Loan Recidivists Shut Down Again in L.A.

      LOS ANGELES — A federal judge granted default judgment against two married recidivists in Los Angeles who ran half a dozen phony debt relief businesses, and ordered them to disgorge $2.3 million and other frozen assets.
     The Federal Trade Commission settled with Tobias and Komal West and their companies in May. The July 12 order from U.S. District Judge Otis Wright also bars the Wests and their companies from “representing the benefits or performance of a product or service unless it is not misleading and based on evidence,” and prohibits them from “profiting from consumers’ personal information and failing to dispose of it properly.”
     The Wests and their companies, including Good EBusiness, Student Loan Help Direct, Select Student Loan, Select Student Loan Help, and Select Document Preparation charged up to $5,000 a pop for bogus student and home loan relief services, the FTC said in its sealed complaint in February. It said the Komals violated federal laws by “preying on financially struggling consumers and promising to make their mortgage or student loan payments substantially lower by renegotiating with their lender — but without ever having any intention of actually doing so.” the FTC claimed.
     If they did bother to do anything, the Wests and their companies often posed as their clients and entered into forbearance deals with lenders, without telling the clients they did so, or that they would be on the hook for interest payments that for many clients totaled thousands of dollars, according to the FTC.
     Judge Wright noted that the Wests never disclosed that student loan servicers might reject the agreements, and that they were not notarized.
     Before the Wests got into student loan fraud in June 2014, they defrauded mortgage holders with a similar scam, the FTC said. In that instance, they falsely advertised online that their Los Angeles business, defendant AAP Firm & Associates, was staffed by attorneys and worked with lenders to reduce clients’ mortgage payments and interest rates.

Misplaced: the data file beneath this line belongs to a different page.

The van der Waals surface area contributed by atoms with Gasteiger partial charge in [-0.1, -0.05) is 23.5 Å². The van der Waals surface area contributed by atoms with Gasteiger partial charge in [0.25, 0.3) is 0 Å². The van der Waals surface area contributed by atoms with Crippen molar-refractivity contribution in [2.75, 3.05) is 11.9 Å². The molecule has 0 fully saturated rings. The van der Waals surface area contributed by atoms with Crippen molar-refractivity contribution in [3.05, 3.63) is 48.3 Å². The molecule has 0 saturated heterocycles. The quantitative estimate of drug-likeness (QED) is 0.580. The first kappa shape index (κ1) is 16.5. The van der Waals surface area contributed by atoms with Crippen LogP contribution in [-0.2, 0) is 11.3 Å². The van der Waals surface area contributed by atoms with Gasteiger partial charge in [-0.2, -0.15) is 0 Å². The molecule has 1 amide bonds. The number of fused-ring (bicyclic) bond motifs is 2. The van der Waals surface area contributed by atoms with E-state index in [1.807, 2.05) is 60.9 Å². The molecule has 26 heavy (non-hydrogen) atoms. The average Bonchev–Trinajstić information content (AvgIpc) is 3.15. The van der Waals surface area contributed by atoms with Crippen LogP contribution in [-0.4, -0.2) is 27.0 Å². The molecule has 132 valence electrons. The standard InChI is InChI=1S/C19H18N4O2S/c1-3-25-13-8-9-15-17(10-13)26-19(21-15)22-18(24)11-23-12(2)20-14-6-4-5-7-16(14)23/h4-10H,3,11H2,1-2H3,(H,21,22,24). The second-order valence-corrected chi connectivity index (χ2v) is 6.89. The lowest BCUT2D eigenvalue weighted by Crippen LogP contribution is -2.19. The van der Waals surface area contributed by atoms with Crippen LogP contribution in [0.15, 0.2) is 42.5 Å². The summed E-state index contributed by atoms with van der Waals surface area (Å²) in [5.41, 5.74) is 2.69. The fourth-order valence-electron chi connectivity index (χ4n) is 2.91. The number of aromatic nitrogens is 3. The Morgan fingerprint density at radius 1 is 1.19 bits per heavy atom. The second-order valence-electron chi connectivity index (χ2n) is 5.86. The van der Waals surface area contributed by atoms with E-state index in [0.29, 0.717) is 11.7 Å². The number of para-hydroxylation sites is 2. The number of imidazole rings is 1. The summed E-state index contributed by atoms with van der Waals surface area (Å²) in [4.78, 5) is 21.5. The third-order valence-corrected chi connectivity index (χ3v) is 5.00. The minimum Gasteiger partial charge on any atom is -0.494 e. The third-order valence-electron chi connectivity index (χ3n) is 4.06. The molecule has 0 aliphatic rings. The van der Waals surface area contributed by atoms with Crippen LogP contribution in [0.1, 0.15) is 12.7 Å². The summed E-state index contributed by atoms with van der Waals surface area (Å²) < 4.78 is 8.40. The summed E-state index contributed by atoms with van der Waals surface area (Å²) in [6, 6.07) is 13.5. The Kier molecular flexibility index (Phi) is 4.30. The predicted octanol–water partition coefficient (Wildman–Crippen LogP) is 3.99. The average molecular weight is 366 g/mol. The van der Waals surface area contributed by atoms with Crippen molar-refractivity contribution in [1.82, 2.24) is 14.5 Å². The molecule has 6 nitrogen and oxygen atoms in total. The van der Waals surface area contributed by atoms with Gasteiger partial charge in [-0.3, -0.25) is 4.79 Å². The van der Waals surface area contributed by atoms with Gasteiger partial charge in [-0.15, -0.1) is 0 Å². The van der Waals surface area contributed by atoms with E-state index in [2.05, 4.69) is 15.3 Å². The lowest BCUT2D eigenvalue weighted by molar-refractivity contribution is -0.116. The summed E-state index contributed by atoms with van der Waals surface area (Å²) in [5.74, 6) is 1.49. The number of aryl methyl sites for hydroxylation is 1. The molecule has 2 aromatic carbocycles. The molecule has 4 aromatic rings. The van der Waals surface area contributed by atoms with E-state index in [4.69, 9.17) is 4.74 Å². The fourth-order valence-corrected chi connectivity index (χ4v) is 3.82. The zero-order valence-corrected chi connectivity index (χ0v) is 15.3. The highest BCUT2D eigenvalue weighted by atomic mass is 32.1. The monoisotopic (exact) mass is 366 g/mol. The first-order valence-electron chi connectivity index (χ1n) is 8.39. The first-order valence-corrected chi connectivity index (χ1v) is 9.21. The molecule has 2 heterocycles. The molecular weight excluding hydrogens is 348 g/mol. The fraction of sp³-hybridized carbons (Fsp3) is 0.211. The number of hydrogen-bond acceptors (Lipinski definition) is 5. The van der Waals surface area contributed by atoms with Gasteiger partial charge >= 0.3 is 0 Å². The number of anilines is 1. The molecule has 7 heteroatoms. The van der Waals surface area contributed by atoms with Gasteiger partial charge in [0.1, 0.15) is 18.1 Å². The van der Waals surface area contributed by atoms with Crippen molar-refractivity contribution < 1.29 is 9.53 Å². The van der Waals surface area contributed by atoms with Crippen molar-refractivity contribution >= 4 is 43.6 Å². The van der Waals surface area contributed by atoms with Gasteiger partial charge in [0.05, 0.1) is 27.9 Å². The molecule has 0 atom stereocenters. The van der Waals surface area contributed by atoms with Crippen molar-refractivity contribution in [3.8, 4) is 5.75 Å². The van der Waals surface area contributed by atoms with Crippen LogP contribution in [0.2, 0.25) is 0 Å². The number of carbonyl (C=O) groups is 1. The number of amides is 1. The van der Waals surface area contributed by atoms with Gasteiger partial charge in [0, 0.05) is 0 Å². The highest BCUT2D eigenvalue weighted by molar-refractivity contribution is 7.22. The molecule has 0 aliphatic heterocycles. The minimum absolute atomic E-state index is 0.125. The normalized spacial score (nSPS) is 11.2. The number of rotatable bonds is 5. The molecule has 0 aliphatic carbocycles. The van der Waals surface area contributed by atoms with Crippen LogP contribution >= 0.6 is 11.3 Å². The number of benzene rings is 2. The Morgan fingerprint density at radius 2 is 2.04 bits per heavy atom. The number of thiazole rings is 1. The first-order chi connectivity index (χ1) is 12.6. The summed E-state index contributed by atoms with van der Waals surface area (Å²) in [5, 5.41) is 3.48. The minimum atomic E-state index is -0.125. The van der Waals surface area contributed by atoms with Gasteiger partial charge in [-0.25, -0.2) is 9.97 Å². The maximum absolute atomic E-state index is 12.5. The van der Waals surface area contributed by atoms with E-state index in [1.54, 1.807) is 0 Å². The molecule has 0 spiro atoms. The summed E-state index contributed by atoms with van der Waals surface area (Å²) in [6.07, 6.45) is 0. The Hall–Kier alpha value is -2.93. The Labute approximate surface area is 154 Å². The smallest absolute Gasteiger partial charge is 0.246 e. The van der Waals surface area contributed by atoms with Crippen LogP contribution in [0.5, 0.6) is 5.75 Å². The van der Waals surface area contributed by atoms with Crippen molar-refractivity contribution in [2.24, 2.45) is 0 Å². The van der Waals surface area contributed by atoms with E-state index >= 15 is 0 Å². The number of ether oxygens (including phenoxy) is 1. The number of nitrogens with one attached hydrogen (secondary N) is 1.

The AAP Firm charged homeowners $1,000 to $5,000 upfront and promised full refunds if it couldn’t obtain mortgage relief, the FTC said. But once the clients paid for the service, the AAP Firm disappeared. AAP Firm is also a defendant in the recent case.
     The $2.3 million judgment represents the net sales revenue of the Wests’ illegal operations. Wright wrote that the FTC’s forensic accountants analyzed bank records provided by the Wests’ financial institutions to calculate it, and “defendants made no showing that this amount is unreasonable.”
     The Wests appear to never have offered much of a defense. FTC attorney Eleanor Durham said the Wests did not retain an attorney for their settlement with the FTC. After the settlement, a judgment was delivered in May against the California couple and, because they had no attorney, the corporate defendants defaulted, resulting in the July 12 ruling.
     Durham said the Wests have complied with the terms of the settlement and the case is closed. The Wests could not be reached for comment.

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